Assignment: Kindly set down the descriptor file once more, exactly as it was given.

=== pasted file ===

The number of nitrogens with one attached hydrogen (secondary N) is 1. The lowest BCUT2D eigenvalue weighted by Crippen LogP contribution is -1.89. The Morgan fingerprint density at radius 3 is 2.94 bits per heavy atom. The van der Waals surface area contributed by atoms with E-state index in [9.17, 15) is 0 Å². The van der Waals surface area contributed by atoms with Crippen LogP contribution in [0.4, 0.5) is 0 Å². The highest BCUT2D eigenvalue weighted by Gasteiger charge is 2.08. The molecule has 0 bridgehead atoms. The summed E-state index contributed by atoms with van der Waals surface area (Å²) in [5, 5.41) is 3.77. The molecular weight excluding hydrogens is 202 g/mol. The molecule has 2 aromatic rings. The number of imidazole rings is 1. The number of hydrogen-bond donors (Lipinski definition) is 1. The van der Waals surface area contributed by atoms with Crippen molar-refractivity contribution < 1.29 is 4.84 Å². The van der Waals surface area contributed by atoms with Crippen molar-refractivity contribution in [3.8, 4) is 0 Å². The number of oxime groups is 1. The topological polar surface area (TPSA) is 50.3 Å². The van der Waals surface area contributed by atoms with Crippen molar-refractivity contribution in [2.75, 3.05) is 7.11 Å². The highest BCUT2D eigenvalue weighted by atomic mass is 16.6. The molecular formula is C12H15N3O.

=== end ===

The number of nitrogens with one attached hydrogen (secondary N) is 1. The lowest BCUT2D eigenvalue weighted by Crippen LogP contribution is -1.89. The Morgan fingerprint density at radius 3 is 2.94 bits per heavy atom. The van der Waals surface area contributed by atoms with E-state index in [9.17, 15) is 0 Å². The van der Waals surface area contributed by atoms with Crippen LogP contribution in [0.4, 0.5) is 0 Å². The highest BCUT2D eigenvalue weighted by Gasteiger charge is 2.08. The molecule has 0 bridgehead atoms. The summed E-state index contributed by atoms with van der Waals surface area (Å²) in [5, 5.41) is 3.77. The molecular weight excluding hydrogens is 202 g/mol. The molecule has 2 aromatic rings. The number of imidazole rings is 1. The number of hydrogen-bond donors (Lipinski definition) is 1. The van der Waals surface area contributed by atoms with Crippen molar-refractivity contribution < 1.29 is 4.84 Å². The van der Waals surface area contributed by atoms with Crippen molar-refractivity contribution in [3.8, 4) is 0 Å². The number of oxime groups is 1. The topological polar surface area (TPSA) is 50.3 Å². The van der Waals surface area contributed by atoms with Crippen molar-refractivity contribution in [2.75, 3.05) is 7.11 Å². The highest BCUT2D eigenvalue weighted by atomic mass is 16.6. The molecular formula is C12H15N3O.